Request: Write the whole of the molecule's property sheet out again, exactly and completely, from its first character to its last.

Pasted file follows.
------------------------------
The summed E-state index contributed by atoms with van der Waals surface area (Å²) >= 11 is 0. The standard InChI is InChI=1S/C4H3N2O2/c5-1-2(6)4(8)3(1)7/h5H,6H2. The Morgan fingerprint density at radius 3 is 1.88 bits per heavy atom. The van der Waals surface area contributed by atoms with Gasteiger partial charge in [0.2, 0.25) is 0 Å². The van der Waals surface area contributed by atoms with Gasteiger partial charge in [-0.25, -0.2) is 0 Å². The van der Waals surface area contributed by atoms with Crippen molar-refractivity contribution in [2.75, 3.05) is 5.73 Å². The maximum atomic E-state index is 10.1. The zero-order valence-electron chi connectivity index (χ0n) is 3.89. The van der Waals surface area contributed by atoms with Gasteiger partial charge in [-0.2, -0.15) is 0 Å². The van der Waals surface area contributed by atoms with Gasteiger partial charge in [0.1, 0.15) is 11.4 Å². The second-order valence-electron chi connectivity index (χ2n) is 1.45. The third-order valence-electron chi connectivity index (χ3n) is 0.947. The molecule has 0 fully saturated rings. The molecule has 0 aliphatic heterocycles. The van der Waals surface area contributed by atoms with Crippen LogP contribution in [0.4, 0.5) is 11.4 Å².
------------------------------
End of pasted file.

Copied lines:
The summed E-state index contributed by atoms with van der Waals surface area (Å²) >= 11 is 0. The standard InChI is InChI=1S/C4H3N2O2/c5-1-2(6)4(8)3(1)7/h5H,6H2. The Morgan fingerprint density at radius 3 is 1.88 bits per heavy atom. The van der Waals surface area contributed by atoms with Gasteiger partial charge in [0.2, 0.25) is 0 Å². The van der Waals surface area contributed by atoms with Gasteiger partial charge in [-0.25, -0.2) is 0 Å². The van der Waals surface area contributed by atoms with Crippen molar-refractivity contribution in [2.75, 3.05) is 5.73 Å². The maximum atomic E-state index is 10.1. The zero-order valence-electron chi connectivity index (χ0n) is 3.89. The van der Waals surface area contributed by atoms with Gasteiger partial charge in [-0.2, -0.15) is 0 Å². The van der Waals surface area contributed by atoms with Gasteiger partial charge in [0.1, 0.15) is 11.4 Å². The second-order valence-electron chi connectivity index (χ2n) is 1.45. The third-order valence-electron chi connectivity index (χ3n) is 0.947. The molecule has 0 fully saturated rings. The molecule has 0 aliphatic heterocycles. The van der Waals surface area contributed by atoms with Crippen LogP contribution in [0.4, 0.5) is 11.4 Å².